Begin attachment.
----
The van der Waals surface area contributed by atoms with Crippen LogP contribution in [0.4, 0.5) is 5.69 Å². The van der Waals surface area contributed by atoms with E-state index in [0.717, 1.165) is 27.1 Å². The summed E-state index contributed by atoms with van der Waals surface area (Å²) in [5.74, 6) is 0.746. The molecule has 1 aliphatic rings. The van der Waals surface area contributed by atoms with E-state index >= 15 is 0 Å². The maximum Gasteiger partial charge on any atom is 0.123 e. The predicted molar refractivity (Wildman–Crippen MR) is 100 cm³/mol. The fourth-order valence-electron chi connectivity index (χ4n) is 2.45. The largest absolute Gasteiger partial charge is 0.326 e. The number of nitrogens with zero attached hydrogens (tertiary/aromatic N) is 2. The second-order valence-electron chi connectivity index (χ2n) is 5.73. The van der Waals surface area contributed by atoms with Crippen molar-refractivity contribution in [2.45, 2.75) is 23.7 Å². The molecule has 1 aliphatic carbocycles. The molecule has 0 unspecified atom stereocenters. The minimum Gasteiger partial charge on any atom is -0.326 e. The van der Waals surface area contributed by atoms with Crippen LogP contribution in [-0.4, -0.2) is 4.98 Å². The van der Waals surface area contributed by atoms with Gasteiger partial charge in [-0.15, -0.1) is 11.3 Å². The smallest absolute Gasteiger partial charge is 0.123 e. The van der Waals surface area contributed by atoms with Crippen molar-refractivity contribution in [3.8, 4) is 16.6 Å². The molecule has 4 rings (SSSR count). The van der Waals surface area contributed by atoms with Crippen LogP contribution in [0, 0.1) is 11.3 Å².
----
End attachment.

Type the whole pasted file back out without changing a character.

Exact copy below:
The van der Waals surface area contributed by atoms with Crippen LogP contribution in [0.4, 0.5) is 5.69 Å². The van der Waals surface area contributed by atoms with E-state index in [0.717, 1.165) is 27.1 Å². The summed E-state index contributed by atoms with van der Waals surface area (Å²) in [5.74, 6) is 0.746. The molecule has 1 aliphatic rings. The van der Waals surface area contributed by atoms with E-state index >= 15 is 0 Å². The maximum Gasteiger partial charge on any atom is 0.123 e. The predicted molar refractivity (Wildman–Crippen MR) is 100 cm³/mol. The fourth-order valence-electron chi connectivity index (χ4n) is 2.45. The largest absolute Gasteiger partial charge is 0.326 e. The number of nitrogens with zero attached hydrogens (tertiary/aromatic N) is 2. The second-order valence-electron chi connectivity index (χ2n) is 5.73. The van der Waals surface area contributed by atoms with Crippen molar-refractivity contribution in [2.45, 2.75) is 23.7 Å². The molecule has 1 aliphatic carbocycles. The molecule has 0 unspecified atom stereocenters. The minimum Gasteiger partial charge on any atom is -0.326 e. The van der Waals surface area contributed by atoms with Crippen LogP contribution in [-0.4, -0.2) is 4.98 Å². The van der Waals surface area contributed by atoms with Gasteiger partial charge in [-0.15, -0.1) is 11.3 Å². The smallest absolute Gasteiger partial charge is 0.123 e. The van der Waals surface area contributed by atoms with Crippen molar-refractivity contribution in [3.8, 4) is 16.6 Å². The molecule has 4 rings (SSSR count). The van der Waals surface area contributed by atoms with Crippen LogP contribution in [0, 0.1) is 11.3 Å².